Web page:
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StaceyPowers

How do you feel about major character or setting changes in game series?

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In another thread, we have been talking about people who think BioShock Infinite is “not a real BioShock game.” @The Blackangel pointed out that when a protagonist changes in a game series, that is one thing which can prompt this kind of criticism from folks, i.e. the switch from playing Richter Belmont to Alucard in Castlevania SOTN.

In the case of BioShock, you play a different protagonist in all three games, not just Infinite. But there is a major setting change from Rapture to Columbia in Infinite, so that probably is one of the reasons why some players were not totally onboard with it.

I am so used to playing games way after they come out that to be honest, I don’t think I’ve ever found myself in a situation where long expectations were suddenly disrupted in this way. I don’t think I would likely be upset about it if the game that came out of it was good, but I can see why in some situations it could be upsetting to folks.

I think what would be most likely to upset me regarding abrupt change in a series would be a format change … but even then, I might not be upset if the new format was well-executed.

Have you ever been upset when the characters, setting, format, or another major aspect of a game series abruptly changed with a new installment?

 

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Zelda always bugged the hell out of me with this. For example in the original it’s an untamed wilderness with no order of any kind. Then in Zelda 2, there are towns all over the map, and you no longer have items you can use, but spells instead. And all dungeons look identical. Then on SNES, the towns have disappeared and the only one in Hyrule is Kakariko, which never existed previously. On N64 they mix it up even more with the introduction of new races, and a complete 180 on others (Zoras no longer attack). After 7 main consoles Zelda has gotten wildly different in every single game. I would like just once to see a true sequel. And I’m not including portable systems in this like GameBoy or DS, with the exception of the Switch.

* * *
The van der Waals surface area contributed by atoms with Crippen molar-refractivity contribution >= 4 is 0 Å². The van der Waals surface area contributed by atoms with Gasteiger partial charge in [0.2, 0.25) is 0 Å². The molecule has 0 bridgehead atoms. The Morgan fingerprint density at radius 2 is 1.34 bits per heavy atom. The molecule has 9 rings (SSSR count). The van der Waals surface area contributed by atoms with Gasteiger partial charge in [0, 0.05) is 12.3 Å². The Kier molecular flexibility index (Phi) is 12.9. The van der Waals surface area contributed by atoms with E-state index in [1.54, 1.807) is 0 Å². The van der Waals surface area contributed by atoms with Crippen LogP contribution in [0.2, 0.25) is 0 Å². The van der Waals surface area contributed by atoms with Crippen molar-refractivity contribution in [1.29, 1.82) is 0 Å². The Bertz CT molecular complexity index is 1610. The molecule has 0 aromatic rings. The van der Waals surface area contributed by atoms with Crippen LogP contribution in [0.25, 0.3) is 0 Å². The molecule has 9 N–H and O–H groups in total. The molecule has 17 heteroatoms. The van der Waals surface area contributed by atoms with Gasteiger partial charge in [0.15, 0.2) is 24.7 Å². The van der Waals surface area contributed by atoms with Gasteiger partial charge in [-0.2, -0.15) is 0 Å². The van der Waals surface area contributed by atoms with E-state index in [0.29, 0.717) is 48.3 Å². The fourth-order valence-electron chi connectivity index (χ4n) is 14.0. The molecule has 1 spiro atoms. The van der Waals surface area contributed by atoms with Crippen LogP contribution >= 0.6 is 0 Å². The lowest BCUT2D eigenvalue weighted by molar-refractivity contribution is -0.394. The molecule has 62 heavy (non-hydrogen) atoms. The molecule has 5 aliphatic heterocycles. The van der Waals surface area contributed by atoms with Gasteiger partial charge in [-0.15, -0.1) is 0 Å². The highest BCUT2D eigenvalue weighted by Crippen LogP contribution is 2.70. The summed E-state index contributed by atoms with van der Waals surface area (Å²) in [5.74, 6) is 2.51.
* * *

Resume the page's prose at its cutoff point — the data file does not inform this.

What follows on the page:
This seriously drives me nuts. It’s like approaching a game you have never heard of each time.

😡😡😡😡

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I don't mind actual changes of scenery or introduction of new characters.

What I take issue with is when the character or setting gets a makeover. IE. They are supposed to be the same people or place but look or act nothing like they did in the previous game.  Of course reboots are exempt from this as the purpose of a reboot is exactly that. So I have no problem with games like Tomb Raider (2013).

An example where the character changes is Max Payne. They modelled the protagonist on one of the developers for the first game, but in the second one they used an actor who looks nothing like the guy in the first game. It makes zero sense. It bugged me to no end.

And Max Payne is also a good example for when they change the nature of the character. As for Max Payne3 they changed Max Payne's personality completely, if it wasn't called Max Payne it would be impossible to tell that the game is supposed to be  sequel to the other two.

Another bad makeover I disliked was Anna Grimsdottir in Splinter Cell series. She was an analyst sitting behind a desk for the first 4 games, then suddenly they turned her into a highly trained field agent for the fifth game, completely changing her look too. Made no sense. She even went from having light brown or blonde hair to a redhead.

For a makover of a setting a "good" example is DeusEx Human Revolution, that is supposed to be a prequel to the original DeusEx, yet the world it presents seems much more futuristic, DeusEx was set in an alternate dystopian near future for 2000. Yet Human Revolution feels like it is set in the far future even from now, let alone for 2000. By the looks it is set in the same time period as Cyberpunk 2077, yet we are supposed to believe events in the game take place many years before the original DeusEx.

Edited by m76
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It depends on how it is done in a video game. The Elder Scrolls is a glaring example, the abilities of certain legendary items and powerful characters changes every game. In most instances, they simply nerf them which is complete BS. 

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Honestly, I think time is a big factor as well. I'm reminded of back in 2001(?) when Metal Gear Solid 2 came out, and, surprise!, the protagonist was this guy called Raiden, and not Solid Snake. From what I remember, people practically had a meltdown over it. Particularly because Raiden was such a wuss in that game lol. But after a good number of years and a few more installments in the series, Raiden eventually became a series staple, and actually kind of a badass to boot. Now it's hard to imagine the series without him in it. I seem to remember a similar fan reaction to a certain big plot twist at the end of MGSV. 

I think it's hard to tell, when some big dramatic change happens in a series, how that change is going to impact the series as a whole. Is it going to be the franchise's next big new thing? Or is it going to disappear when the next game comes out, as if it never happened? And that sort of perspective only really comes with time.

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If new characters are introduced without replacing the old existing ones, I don't really have any issues with it. But once another character is tampered with, I don't feel so good about it. 

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